(6) Find the right leadership. As Joseph Badaracco and David Yofee wrote in their November 1983 Harvard Business Review re­sponse to Robert Reich’s original article, “Proponents of industrial policy know how hard it is to formulate a coherent economic strategy in a democracy.”31 Very true, and the Arsenal of Democracy was as much the accomplishment of two individuals—FDR and William Knudsen—who became the symbols as well as the primary motivators of the wartime production miracle. This was more than just a matter of public relations. It included Knudsen’s powerful discovery that we could use America’s most important economic advantage, its gift of civilian mass production, to offset our opponents’ military advantage in equipment, experience, and training (as the opposing forces existed in 1940–41). This became the core of the entire Arsenal of Democracy strategy—an offset strategy avant la lettre—which Knudsen reiterated through every part of the war production effort, and which remained its guiding principle until the end of the war.

Likewise, it was President Kennedy’s indomitable support for the space race, in the face of constant criticism and resistance within his own administration, that made reaching the moon possible. One could say the same for Ronald Reagan and the Strategic Defense Initiative (SDI).

Is there a need for similar personal leadership of an industrial policy aimed at leveraging our existing advantages in certain high-tech sectors, a person who would express and also embody its core strategy? Absolutely. But first it’s necessary to have a look at what areas are in need of such leadership, and how we are destined to fare if we don’t make a change of course, and soon.32

A Strategy for Reindustrialization

We can start where the Arsenal of Democracy left off, namely our own defense industrial base some seventy years on. Since World War II, Americans have been accustomed to the idea that our country’s economic base is always ready to give our armed forces whatever they need, whenever they need it. Such was the legacy of the Arsenal of Democracy: whatever you thought about the military-industrial com­plex as it existed during the Cold War, it would always be there when needed. A report from the White House released in September 2018, however, revealed that our defense industrial base is in serious trou­ble, and has been for decades.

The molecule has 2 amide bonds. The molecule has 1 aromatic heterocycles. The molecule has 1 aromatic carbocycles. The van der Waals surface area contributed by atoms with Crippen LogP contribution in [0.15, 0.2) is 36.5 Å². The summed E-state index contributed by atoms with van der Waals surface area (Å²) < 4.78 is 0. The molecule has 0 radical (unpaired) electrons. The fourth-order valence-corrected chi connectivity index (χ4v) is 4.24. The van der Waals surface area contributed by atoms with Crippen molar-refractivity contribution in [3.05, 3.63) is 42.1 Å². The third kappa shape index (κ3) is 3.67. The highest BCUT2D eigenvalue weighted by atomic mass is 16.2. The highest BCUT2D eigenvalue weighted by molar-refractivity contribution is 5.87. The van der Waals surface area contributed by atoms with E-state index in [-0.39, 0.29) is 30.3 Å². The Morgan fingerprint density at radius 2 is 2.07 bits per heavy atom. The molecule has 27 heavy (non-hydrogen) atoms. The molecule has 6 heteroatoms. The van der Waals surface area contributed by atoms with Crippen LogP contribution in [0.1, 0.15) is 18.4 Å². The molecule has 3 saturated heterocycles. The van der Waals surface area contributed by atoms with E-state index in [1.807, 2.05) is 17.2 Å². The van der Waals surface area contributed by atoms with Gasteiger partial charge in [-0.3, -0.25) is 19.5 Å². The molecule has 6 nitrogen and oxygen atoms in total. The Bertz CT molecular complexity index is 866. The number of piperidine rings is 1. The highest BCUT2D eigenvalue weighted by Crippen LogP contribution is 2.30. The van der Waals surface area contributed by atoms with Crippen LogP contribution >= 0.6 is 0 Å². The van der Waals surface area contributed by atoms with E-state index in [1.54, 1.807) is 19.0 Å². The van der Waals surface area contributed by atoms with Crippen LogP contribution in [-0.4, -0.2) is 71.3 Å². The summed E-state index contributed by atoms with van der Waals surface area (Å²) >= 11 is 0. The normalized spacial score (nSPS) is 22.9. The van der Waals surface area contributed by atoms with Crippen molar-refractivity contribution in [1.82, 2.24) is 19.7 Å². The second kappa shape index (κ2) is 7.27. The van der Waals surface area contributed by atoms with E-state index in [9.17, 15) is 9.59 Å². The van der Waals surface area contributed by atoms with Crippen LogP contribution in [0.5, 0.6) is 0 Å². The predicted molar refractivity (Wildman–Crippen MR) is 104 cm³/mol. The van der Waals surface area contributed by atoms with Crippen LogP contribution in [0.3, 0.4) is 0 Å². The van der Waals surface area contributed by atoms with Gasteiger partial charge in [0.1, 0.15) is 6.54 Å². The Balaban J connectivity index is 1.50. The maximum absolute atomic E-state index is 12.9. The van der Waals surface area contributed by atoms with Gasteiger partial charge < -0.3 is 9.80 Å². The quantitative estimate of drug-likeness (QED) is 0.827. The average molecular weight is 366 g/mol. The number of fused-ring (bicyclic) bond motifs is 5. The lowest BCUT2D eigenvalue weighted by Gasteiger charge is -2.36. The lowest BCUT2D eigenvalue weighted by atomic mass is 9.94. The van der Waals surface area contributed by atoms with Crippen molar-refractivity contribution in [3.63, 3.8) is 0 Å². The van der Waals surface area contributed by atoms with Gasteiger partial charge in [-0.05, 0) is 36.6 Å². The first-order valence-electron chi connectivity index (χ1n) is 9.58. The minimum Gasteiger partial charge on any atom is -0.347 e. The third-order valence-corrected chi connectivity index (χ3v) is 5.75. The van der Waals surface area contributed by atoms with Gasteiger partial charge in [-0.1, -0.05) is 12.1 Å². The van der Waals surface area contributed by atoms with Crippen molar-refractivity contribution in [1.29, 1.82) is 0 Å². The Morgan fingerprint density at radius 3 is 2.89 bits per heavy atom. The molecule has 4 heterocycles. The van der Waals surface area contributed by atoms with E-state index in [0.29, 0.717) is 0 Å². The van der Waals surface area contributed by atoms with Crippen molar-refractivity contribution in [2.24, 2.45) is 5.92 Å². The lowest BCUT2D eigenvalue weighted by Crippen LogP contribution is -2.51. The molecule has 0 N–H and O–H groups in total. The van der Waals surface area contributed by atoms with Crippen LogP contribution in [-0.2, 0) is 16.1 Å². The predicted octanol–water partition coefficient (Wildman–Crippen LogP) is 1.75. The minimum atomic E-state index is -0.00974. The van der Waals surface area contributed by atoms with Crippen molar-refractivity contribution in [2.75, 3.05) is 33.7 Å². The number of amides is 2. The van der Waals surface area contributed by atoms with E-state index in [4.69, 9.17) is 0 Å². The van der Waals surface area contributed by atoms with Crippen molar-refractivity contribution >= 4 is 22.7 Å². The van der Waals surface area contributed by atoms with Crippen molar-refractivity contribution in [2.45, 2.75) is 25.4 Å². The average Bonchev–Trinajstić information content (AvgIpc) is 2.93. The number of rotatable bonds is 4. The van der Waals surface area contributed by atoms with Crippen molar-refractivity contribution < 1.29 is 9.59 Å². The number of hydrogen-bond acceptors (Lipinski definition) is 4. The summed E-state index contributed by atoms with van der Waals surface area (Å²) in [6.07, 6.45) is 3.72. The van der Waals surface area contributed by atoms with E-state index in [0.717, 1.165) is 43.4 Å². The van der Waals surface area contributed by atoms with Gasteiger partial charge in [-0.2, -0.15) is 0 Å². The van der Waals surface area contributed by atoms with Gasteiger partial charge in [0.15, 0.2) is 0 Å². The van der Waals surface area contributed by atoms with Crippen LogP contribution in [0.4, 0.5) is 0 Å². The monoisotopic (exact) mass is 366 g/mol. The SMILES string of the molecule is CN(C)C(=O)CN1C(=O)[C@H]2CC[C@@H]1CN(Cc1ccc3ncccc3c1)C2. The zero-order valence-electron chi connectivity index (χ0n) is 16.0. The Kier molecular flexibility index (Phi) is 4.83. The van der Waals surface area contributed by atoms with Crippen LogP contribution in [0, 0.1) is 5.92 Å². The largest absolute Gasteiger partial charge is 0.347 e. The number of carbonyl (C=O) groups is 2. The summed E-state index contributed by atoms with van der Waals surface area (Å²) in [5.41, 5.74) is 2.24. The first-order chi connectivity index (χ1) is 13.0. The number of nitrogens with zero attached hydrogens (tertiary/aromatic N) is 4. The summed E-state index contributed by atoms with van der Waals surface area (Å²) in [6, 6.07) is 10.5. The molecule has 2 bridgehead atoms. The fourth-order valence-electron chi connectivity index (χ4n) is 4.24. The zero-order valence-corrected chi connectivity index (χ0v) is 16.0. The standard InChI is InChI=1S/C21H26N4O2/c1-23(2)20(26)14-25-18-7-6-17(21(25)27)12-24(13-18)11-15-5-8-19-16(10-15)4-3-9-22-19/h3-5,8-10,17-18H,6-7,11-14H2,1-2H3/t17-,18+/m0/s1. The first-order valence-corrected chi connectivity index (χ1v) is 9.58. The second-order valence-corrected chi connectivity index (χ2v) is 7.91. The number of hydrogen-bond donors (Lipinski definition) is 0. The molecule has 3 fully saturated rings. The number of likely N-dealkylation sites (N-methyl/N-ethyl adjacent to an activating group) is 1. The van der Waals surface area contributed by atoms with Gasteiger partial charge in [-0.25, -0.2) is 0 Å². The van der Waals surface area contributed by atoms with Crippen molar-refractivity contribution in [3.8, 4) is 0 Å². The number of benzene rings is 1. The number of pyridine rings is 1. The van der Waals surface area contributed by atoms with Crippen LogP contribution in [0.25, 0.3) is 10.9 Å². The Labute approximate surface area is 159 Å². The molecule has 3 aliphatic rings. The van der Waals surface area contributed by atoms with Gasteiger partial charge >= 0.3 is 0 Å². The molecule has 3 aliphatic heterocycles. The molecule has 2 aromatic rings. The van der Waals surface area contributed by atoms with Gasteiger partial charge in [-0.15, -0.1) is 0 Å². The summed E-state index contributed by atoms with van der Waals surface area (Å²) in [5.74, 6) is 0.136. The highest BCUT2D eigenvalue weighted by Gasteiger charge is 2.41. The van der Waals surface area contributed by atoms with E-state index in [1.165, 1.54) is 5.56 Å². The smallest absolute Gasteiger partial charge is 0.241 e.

In 1961, the same year President Dwight Eisenhower was warning us about a “military-industrial complex,” fifteen defense companies were in the top 100 of the Fortune 500. In 2015, only four aerospace and defense companies made the top 100 list, with much of their revenue coming from nonmilitary commercial activities. General Dynamics—number 15 in 1961—barely made the bottom of the list, at number 100.

Since 2000, the report said, the entire defense industrial base has shed more than 20,500 U.S.-based manufacturing firms (along with many more jobs). Much of the work they used to do has been sent overseas, including to China. The U.S. machine tools sector—essen­tial for making anything that re­quires manufacturing—has been shrinking since at least the 1980s, while China has been surging ahead and is now the world’s top producer.

By peering deep into the defense supply chain, the report found more than 280 major supply chain vulnerabilities and an alarming dependency on foreign nations, especially China. (These issues, not surprisingly, are even more pronounced in civilian sectors. At present, nearly 80 percent of the commercial drones used in the United States and Canada come from a single company, DJI, which is headquartered in Shenzhen, China.)

Today the Navy currently has only one firm manufacturing and refurbishing shafts used by both surface ships and submarines. Only one production line produces all the large-caliber gun barrels, howitz­er barrels, and mortar tubes used by our armed forces.33